A staple of M:I films (and spy films in general) is the high-tech gadgetry. For M:I:III Abrams decided to tone that element down in an effort to make the film feel more ‘real.’ Just compare the ‘mission briefing’ segments from M:I-2 to M:I:III. In the second film, Ethan gets his briefing on the top of a desert mesa with super cool sunglasses that beam the mission into his eyes and then are flung off in a slow-mo explosion. In M:I:III Hunt gets his briefing from a disposable Kodak camera that he picks up at a 7-11 and is destructed with a simple puff of smoke. That isn’t to say that Abrams doesn’t do tech, but he likes to take a different angle. For example he uses the masks with are famous in the M:I series on both TV and film, but for the first time shows you how one is being made. Possibly the biggest example of this lower tech approach would be the films maguffin, the ‘rabbit’s foot.’ Abrams, Orci and Kurtzman never even explain exactly what it is, and in the end it really didn’t matter since the focus of the story was on the characters.
Now don’t worry, JJ Abrams’ Star Trek will not be low tech. However, Abrams and his team have done everything they can to make it seem real. And although all the ‘technobabble’ terminology of Star Trek is there (warp, phasers, transporters, etc), do not expect for there to be technology solutions to the dilemmas. Also we are likely to see new twists on how these high-tech devices are used and shown. In addition, expect the look of the new Star Trek to be realer than any other Trek film or TV show yet. It is very important for the team that people feel the future of Trek is a real extension of our present and not some Star Wars-like fantasy future.
4. A complicated villain
There is very little to like about Philip Seymour Hoffman’s Owen Davian. He is a ruthless arms dealer who seems to have only a single agenda: himself. But he is still far more than a mustache-twirling villain. Davian’s many facets make him possibly the most interesting character in M:I:III, and certainly a worthy adversary for Ethan Hunt. In addition to Davian there are other villain twists in the plot, with characters living in the grey areas between protagonist and antagonist. These ‘is he a good guy or not’ type of villains are common in the ‘Abramsverse,’ with prime examples being Ben in Lost and Sloan in Alias.
The Abrams team have expressed their interest in having Star Trek’s Nero be a ‘memorable villain’ in the same pantheon of Khan. So expect Nero and his cohorts to be just as realized and even possibly sympathetic to an extent. And with the Trek team’s past projects in mind, it is always a good idea to keep your eye out for twists and turns with the bad guys.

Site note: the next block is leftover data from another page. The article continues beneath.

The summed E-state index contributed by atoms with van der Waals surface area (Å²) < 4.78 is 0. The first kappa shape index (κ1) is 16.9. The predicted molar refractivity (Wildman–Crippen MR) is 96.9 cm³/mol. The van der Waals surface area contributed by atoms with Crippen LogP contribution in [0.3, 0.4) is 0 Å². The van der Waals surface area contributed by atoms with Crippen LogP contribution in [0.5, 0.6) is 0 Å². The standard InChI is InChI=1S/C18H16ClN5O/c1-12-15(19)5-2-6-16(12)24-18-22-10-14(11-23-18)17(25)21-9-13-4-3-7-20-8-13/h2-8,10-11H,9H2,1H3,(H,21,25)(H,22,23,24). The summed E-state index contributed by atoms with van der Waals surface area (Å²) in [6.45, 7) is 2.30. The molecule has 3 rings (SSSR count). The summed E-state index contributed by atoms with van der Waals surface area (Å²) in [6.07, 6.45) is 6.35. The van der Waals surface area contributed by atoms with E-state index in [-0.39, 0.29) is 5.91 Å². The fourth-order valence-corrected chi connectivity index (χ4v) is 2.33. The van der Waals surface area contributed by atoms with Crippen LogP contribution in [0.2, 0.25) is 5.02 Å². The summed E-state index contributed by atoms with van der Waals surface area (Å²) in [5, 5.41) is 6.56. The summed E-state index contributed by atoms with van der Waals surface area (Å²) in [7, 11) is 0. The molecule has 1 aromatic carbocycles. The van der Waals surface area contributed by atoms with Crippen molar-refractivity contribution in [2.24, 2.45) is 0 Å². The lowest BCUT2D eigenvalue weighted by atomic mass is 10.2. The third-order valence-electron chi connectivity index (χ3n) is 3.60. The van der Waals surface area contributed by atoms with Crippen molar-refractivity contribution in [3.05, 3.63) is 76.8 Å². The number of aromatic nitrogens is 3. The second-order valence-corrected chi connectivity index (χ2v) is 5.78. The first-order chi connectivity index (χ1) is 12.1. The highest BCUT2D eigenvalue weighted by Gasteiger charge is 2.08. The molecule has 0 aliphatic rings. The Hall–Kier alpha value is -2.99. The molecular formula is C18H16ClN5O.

CLIP: Even strapped to a chair, Davian still in command of the scene
5. Strong women
With shows like Xena, Lost and Alias, the various member of the Star Trek team (Orci, Kurtzman, Lindelof and Abrams) have shown they like to write strong women into their projects. M:I:III is no exception with strong roles for the spies Zhen (Maggie Q) and Lindsey Farris (Keri Russell), both of whom show smarts and the ability to kick butt. And even though Hunt’s romance with Julia (Michelle Monaghan) is at the heart of the movie, she still shows that she is no damsel in distress.
For the new Star Trek, there are a quite a few women in the cast. The most notable will be Uhura played by Zoe Saldana who is said to have a substantial role and will be doing much more than just answering the space phone. The cast also has Winona Ryder (Amanda Grayson), Jennifer Morrison (Winona Kirk ), Rachel Nichols (Orion at Starfleet Academy), Marlena Forte (Enterprise Transporter Chief), Lucia Rikjer (Romulan Communications Officer), Sonita Henry (Starfleet Doctor) and others…all of whom are said to have key roles in the film. In fact it was JJ Abrams’ wife Katie McGrath who was one of those who talked JJ into directing film and one of things she was most impressed with in the script was the female characters.
CLIP: Julia knows something is a bit off with her man
6. Respect for the franchise
Although the M:I series of films are all star vehicles for Tom Cruise, M:I:III came the closest to bringing back the ensemble feel of the original Mission: Impossible TV series from the 60s. Some segments, especially the elaborate Vatican break-in, feel like the complex schemes of Mr. Phelps, Paris, Barney and the old crew. There were also several continuity moments and homages to the previous two M:I films as well.